Wo Long: Fallen Dynasty is the next game from Team Ninja, here are our early impressions after spending several hours playing it.
The first thing we noticed about Wo Long is its similarity to Team Ninja’s other Soulslike series, Nioh. Anyone who’s played either Nioh 1 or 2 will be instantly at home with the game. Indeed, so will anyone who’s spent significant time playing any Soulslike game, meaning Elden Ring fans will also find a lot to love here.
Unlike Nioh, which is set in early 17th century Japan, Wo Long is set in China during the era of the Three Kingdoms from 220 to 280 AD. The game is based on Luo Guanzhong’s 14th-century historical novel Romance of the Three Kingdoms. However, judging from the zombies and dragon spirits we’ve seen in the game, we imagine it’s going to be a very loose adaptation of that historical novel.
The combat is addictive, although it feels a bit frantic at first. However, once you’re used to the controls, you’ll soon find yourself dancing around the screen while you dodge and cut-down foes. Gameplay has a more arcade-like feel (just as Nioh did), so those used to the more methodical duals of Dark Souls or Elden Ring will need to take note.
The big difference for us when playing on PS5 was that the main attack buttons are square and triangle instead of R1 or R2. This reminded us of the hack and slash games from the PS1 and PS2 eras and is an interesting decision. We felt a little bit thrown by it and were unable to change it in the controls menu.
Of course, the shoulder buttons have other functions, but we imagine we won’t be alone in feeling slightly perplexed by this change. That’s if it makes it into the final build, and if it does, we’re sure there’s a good reason behind it.
Our character felt much more acrobatic than they did in Nioh. Not only was combat faster, but our warrior could backflip and cartwheel out of danger easily, making things much more fast-paced. We could also double-jump and sprint into combat, making our character among the most agile we’ve seen in a Soulslike game. The moves reminded us of Steelrising, where Aegis could also bounce around the screen avoiding enemies.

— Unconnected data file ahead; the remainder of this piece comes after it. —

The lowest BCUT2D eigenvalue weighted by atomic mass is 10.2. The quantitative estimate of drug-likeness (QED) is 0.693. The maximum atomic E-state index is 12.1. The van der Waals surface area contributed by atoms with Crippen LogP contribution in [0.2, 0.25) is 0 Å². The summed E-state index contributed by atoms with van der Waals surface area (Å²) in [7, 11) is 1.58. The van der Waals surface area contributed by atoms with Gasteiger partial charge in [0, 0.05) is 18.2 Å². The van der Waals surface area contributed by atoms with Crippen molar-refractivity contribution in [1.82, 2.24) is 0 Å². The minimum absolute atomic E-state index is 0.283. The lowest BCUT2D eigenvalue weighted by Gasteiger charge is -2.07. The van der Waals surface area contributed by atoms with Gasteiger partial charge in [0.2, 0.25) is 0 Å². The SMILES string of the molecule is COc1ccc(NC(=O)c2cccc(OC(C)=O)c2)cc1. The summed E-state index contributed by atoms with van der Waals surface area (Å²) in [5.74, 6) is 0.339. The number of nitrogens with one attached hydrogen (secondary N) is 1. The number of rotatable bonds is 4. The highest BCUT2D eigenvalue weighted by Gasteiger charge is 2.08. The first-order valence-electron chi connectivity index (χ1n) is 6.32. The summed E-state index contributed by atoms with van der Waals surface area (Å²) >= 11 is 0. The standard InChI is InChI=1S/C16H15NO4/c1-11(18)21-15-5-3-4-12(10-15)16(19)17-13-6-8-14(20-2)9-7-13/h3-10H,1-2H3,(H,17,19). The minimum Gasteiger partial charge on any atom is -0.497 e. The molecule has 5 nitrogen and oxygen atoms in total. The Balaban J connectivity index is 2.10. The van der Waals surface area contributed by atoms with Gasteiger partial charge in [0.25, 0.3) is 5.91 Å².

There’s also a stealth mechanic that we didn’t fully get to grips with in our playthrough, but this can be leveled to make the player harder to detect. This allows you to sneak up on enemies Tenchu style, but we were unable to pull off anything like a stealth kill, so we’re not sure how far the stealth system goes. It may just be a way to control aggro.
On top of the various weapons at your disposal, there’s also elemental magic called ‘wizardry’ in Wo Long: Fallen Dynasty. This lets you spew flames and various other spells at your opponents before slashing at them while they recover. You can also combo these spells with other attacks, which can flatten even elite-level enemies when done right.
It also looks like you can create some builds centered around these magical skills. We discovered a special move called Summon Divine Beast. This, as you can imagine, summons a Divine Beast like a dragon for a short time who will then lay waste to nearby enemies.
Calling in the troops
The setting will also feel familiar to Dynasty Warriors fans as the game takes place during the same period of history and conflict. The demo we played saw us battling members of the Yellow Turban army in a mountainside camp, although none of these guys were cannon fodder for a Musou attack.
As with any Soulslike, any enemy can cut you down if you’re reckless, should a second enemy join the fray, then you’re in for a tough time. The game also features a coop mode, allowing you to summon others into your game to help you get from A to B or take down a tough boss. The system works a lot like Nioh, so fans of jolly cooperation can rejoice.
While Wo Long doesn’t feature an easy mode, you can summon AI partners too to take the edge off. We summoned a level 20 badass who helped us get to the nearest boss, however, he was unsummoned when we got knocked off a ledge to our death.
This summoning mechanic is bound to be used most by those who struggle with the difficulty of Soulslike games and is likely going to be controversial among purists. Although, like Elden Ring’s spirit summons, an AI partner is entirely optional.
Wo Long gameplay mechanics
Flagpoles replace Nioh’s shrines, which serve as checkpoints, a lot like bonfires or Sites of Grace in the Souls series. Here players can rest, level up, and tweak their skills and gear. Be warned though, using one also resets the area, resurrecting all previously fallen enemies.
Loot is also plentiful and you’ll find yourself switching out to better (or cooler-looking) gear frequently. In our playthrough, we replaced our starting clothing with the Yellow Turban set, and again with some more powerful armor that made us tough enough to take down the demo’s boss.
The boss was incredibly tough and even once we had reached level 20 it could still kill us in about 2-3 hits. However, our AI partner was a big help and we eventually felled this large beast. If this one boss was any indicator of Wo Long’s difficulty, then Soulslike veterans should be satisfied.
We’re looking forward to seeing the final build of Wo Long: Fallen Dynasty when it releases in 2023. The game should be considered the spiritual successor to the Nioh series, a fantasy Soulslike that uses a historical setting as a backdrop. The two IPs also share many similarities when it comes to gameplay.